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Humor and Humility in Politics Seem in Short Supply Today

By February 25, 2024February 27th, 2024No Comments
By Tom Loranger, Principal


Politics in 1981 (when I arrived in Washington, D.C.) compared to 2024 is like comparing the fax machine to the Internet.  I’m not saying that politics wasn’t a rough and tumble sport in those days (in fact, it’s always been), but it was never as intensely personal as we see today.

The current state of affairs makes one pine for the days when humor – and humility – were a prominent part of our politics. As a minor antidote to what is sure to be a poisonous 2024 campaign – and for your reading pleasure – I’m highlighting some of my favorite bits of political humor.  As you’ll see, the best laughs were often self-targeted and replete with truisms.

Unknown: “Don’t take yourself too seriously in Washington; no one else will.”

British Prime Minister Margaret Thatcher: “In politics, if you want anything said, ask a man; if you want anything done, ask a woman.”

President Harry Truman: “I remember when I first came to Washington. For the first six months you wonder how the hell you ever got here. For the next six months you wonder how the hell the rest of them ever got here.”

Minnesota Senator Eugene McCarthy: “It’s dangerous for a national candidate to say things that people might remember.”

President Ronald Reagan: “I’ve laid down the law (to his staff)…”from now on about anything that happens –  that no matter what time it is I’m to be awakened, even if it’s in the middle of a cabinet meeting.”

President Jimmy Carter:  “My esteem in this country has gone up substantially. It’s very nice now when people wave at me, and they use all their fingers.”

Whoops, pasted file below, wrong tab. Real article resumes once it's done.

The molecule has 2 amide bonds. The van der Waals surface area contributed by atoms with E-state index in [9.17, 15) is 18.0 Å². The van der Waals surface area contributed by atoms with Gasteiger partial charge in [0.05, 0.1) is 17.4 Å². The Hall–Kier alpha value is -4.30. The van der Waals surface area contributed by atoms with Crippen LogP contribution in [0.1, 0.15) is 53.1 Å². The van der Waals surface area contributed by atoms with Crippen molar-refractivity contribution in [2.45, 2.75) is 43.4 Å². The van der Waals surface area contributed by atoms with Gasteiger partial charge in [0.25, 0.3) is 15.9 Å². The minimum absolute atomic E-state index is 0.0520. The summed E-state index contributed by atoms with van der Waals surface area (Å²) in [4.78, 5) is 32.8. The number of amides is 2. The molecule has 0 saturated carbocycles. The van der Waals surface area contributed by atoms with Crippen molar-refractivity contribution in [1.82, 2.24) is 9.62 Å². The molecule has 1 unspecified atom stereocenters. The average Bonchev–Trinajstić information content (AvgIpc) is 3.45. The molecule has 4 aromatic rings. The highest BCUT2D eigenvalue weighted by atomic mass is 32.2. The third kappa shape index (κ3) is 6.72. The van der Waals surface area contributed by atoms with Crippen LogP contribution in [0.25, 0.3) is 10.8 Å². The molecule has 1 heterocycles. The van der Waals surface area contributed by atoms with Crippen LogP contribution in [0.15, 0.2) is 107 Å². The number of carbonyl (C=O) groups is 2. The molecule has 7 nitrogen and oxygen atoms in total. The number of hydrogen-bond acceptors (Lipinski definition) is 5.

President Lyndon Johnson:  “If one morning I walked on top of the water across the Potomac River, the headline that afternoon would read: “President Can’t Swim.”

President Barack Obama (with tongue in cheek):  “People say I’m arrogant and aloof. Some people are so dumb.”

President Herbert Hoover: “Blessed are the young, for they will inherit the national debt.”

President Gerald Ford (upon being approached at a post-address reception by a little old lady who said, “I hear you spoke here tonight.”): “Oh, it was nothing,” he replied modestly. “Yes”, nodded the elderly woman, “that’s what I heard.”

President Bill Clinton (discussing his eating habits): “People say to me, if you can’t handle the heat, get out of the kitchen. That’s the only room in the house I don’t want to leave.”

Senator Hubert Humphrey: “The right to be heard does not automatically include the right to be taken seriously.”

Senator Fred Thompson (also a noted movie actor): “After two years in Washington, I often long for the realism and sincerity of Hollywood.”

Legendary Nevada legislator, Bill Raggio:  “In politics, no good deed goes unpunished.”

Hillary Clinton: “If I want to knock a story off the front page, I just change my hairstyle.”

Senator Alan Simpson: “If you don’t know who you are before you get to Washington, this is a poor place to find out.”

President George W. Bush (while keeping his ego in check, was told that a company would be coming out with ‘presidential trading cards’ for kids): “I don’t dare ask how many hundreds of Bush cards you have to trade to get one Michael Jordan.”

Edward Everett Hale (former chaplain of the U.S. Senate when asked, “Do you pray for the senators, Dr. Hale?”): “No. I look at the senators and pray for the country.”

Satirist Will Rogers was known to say: “The more you read and observe about this politics thing, you’ve got to admit that each party is worse than the other.”

And finally, one of my all-time favorites comes from First Lady Barbara Bush: “Our new White House puppies are sound asleep on the Washington Post and New York Times.  It’s the first time in history these papers have been used to prevent leaks.”

In a political world dominated by 24/7 “news” coverage and jillions of dollars spent on negative advertising, it’s probably naïve to think politics will ever return to a more civilized (and humorous) era — but it’s nice to dream.